In September 2008, the American investment bank Lehman Brothers fell. What followed was a financial crisis of unseen proportions that drew the entire world economy. In order to contain the crisis, central banks were forced to take exceptional measures. Probably the most controversial measure was QE, or quantitative easing: the massive purchase of financial assets with the aim of reducing the long-term interest rate and thus encouraging investment. On December 13, ten years after the outbreak of the Great Financial Crisis, the European Central Bank will in all probability announce that they too will stop their QE program. Time, therefore, to learn from the monetary policy after the crisis and to make an evaluation of ten years of macroeconomic stabilization policy.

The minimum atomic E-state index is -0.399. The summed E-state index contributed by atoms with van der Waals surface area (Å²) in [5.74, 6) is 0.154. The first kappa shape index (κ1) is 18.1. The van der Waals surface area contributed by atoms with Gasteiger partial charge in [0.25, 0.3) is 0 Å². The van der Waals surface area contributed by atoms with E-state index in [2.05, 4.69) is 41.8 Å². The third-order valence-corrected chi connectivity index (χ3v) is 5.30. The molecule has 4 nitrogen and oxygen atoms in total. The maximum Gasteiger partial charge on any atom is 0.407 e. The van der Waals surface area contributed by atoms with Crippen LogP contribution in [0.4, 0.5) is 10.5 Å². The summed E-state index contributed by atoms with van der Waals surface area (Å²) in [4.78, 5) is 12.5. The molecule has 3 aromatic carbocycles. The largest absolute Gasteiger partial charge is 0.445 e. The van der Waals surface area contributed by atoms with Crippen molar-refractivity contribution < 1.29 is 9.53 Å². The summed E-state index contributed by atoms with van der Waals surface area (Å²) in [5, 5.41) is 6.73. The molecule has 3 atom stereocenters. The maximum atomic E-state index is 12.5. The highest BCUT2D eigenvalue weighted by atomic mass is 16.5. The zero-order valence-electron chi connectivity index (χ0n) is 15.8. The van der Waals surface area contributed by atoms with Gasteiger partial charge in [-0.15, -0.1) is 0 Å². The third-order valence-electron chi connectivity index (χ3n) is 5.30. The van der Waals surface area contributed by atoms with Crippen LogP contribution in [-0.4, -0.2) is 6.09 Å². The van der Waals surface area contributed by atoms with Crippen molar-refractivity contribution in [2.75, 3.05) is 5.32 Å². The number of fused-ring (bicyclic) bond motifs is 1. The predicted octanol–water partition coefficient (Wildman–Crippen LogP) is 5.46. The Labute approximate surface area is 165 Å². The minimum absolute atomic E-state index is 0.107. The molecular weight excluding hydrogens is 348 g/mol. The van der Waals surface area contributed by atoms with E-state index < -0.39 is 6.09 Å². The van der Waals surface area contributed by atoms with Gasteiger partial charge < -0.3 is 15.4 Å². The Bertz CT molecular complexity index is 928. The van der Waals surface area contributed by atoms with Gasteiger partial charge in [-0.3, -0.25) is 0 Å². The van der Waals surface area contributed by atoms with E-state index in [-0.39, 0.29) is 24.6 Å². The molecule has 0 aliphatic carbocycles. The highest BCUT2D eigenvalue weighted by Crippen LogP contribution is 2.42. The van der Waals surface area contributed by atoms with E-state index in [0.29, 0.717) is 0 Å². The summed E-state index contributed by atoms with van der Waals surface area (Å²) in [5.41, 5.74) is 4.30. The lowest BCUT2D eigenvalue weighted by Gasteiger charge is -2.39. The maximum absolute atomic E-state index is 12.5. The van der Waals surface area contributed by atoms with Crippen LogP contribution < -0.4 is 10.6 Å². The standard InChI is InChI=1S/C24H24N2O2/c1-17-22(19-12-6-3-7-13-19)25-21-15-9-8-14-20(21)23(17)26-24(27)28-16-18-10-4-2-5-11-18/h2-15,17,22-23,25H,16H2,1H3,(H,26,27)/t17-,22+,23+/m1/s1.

This evaluation for Think Tank Minerva by Mattias Vermeiren and Hielke Van Doorslaer, researchers at Ghent University specialized in monetary policy, shows that the QE program of the European Central Bank (ECB) was largely inefficient, due to a lack of flanking expansionary fiscal policy. The defects in the structure of QE itself, however, point the way to a monetary crisis policy adapted to the current economic context: monetary financing of the government, or helicopter money: QE – for the people. Continue reading “QE – for the people? Monetary policy after the Great Financial Crisis”